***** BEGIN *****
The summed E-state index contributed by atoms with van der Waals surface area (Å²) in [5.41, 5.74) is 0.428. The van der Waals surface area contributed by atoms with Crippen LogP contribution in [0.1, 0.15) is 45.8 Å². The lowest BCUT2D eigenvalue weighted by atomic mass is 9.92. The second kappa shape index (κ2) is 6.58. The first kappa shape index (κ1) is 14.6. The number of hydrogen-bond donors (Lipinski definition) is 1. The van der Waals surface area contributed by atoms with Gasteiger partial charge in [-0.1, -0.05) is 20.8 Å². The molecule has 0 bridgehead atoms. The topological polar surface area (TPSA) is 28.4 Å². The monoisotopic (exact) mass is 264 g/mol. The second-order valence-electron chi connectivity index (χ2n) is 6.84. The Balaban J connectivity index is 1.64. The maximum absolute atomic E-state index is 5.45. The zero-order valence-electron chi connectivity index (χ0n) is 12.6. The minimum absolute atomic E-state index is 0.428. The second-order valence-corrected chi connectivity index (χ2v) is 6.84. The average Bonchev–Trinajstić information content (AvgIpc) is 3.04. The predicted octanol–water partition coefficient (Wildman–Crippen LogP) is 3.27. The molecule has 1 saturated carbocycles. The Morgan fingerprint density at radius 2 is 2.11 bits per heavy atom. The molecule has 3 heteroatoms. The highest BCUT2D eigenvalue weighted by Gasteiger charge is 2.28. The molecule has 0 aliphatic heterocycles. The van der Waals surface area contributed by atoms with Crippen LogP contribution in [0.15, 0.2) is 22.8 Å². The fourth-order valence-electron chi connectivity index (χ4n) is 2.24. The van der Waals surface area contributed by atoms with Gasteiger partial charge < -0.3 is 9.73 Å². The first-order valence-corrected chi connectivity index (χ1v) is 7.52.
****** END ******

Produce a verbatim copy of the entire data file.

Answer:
The summed E-state index contributed by atoms with van der Waals surface area (Å²) in [5.41, 5.74) is 0.428. The van der Waals surface area contributed by atoms with Crippen LogP contribution in [0.1, 0.15) is 45.8 Å². The lowest BCUT2D eigenvalue weighted by atomic mass is 9.92. The second kappa shape index (κ2) is 6.58. The first kappa shape index (κ1) is 14.6. The number of hydrogen-bond donors (Lipinski definition) is 1. The van der Waals surface area contributed by atoms with Gasteiger partial charge in [-0.1, -0.05) is 20.8 Å². The molecule has 0 bridgehead atoms. The topological polar surface area (TPSA) is 28.4 Å². The monoisotopic (exact) mass is 264 g/mol. The second-order valence-electron chi connectivity index (χ2n) is 6.84. The Balaban J connectivity index is 1.64. The maximum absolute atomic E-state index is 5.45. The zero-order valence-electron chi connectivity index (χ0n) is 12.6. The minimum absolute atomic E-state index is 0.428. The second-order valence-corrected chi connectivity index (χ2v) is 6.84. The average Bonchev–Trinajstić information content (AvgIpc) is 3.04. The predicted octanol–water partition coefficient (Wildman–Crippen LogP) is 3.27. The molecule has 1 saturated carbocycles. The Morgan fingerprint density at radius 2 is 2.11 bits per heavy atom. The molecule has 3 heteroatoms. The highest BCUT2D eigenvalue weighted by Gasteiger charge is 2.28. The molecule has 0 aliphatic heterocycles. The van der Waals surface area contributed by atoms with Crippen LogP contribution in [0.15, 0.2) is 22.8 Å². The fourth-order valence-electron chi connectivity index (χ4n) is 2.24. The van der Waals surface area contributed by atoms with Gasteiger partial charge < -0.3 is 9.73 Å². The first-order valence-corrected chi connectivity index (χ1v) is 7.52.